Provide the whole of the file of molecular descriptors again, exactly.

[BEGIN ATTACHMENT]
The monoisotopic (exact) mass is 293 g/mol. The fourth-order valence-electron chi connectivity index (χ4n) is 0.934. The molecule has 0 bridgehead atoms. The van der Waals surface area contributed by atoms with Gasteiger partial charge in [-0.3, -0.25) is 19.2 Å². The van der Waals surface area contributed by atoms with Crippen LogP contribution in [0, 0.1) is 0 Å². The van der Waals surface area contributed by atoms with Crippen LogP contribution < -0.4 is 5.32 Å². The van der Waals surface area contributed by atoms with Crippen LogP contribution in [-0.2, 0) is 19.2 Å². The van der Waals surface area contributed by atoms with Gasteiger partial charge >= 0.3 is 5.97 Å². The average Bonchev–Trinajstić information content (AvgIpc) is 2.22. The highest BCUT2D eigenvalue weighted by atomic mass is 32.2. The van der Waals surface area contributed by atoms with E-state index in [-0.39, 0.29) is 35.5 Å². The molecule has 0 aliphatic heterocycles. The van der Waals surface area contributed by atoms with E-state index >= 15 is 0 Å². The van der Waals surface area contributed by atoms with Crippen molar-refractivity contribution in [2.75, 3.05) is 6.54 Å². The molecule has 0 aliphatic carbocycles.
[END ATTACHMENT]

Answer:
The monoisotopic (exact) mass is 293 g/mol. The fourth-order valence-electron chi connectivity index (χ4n) is 0.934. The molecule has 0 bridgehead atoms. The van der Waals surface area contributed by atoms with Gasteiger partial charge in [-0.3, -0.25) is 19.2 Å². The van der Waals surface area contributed by atoms with Crippen LogP contribution in [0, 0.1) is 0 Å². The van der Waals surface area contributed by atoms with Crippen LogP contribution < -0.4 is 5.32 Å². The van der Waals surface area contributed by atoms with Crippen LogP contribution in [-0.2, 0) is 19.2 Å². The van der Waals surface area contributed by atoms with Gasteiger partial charge >= 0.3 is 5.97 Å². The average Bonchev–Trinajstić information content (AvgIpc) is 2.22. The highest BCUT2D eigenvalue weighted by atomic mass is 32.2. The van der Waals surface area contributed by atoms with E-state index in [-0.39, 0.29) is 35.5 Å². The molecule has 0 aliphatic heterocycles. The van der Waals surface area contributed by atoms with E-state index >= 15 is 0 Å². The van der Waals surface area contributed by atoms with Crippen molar-refractivity contribution in [2.75, 3.05) is 6.54 Å². The molecule has 0 aliphatic carbocycles.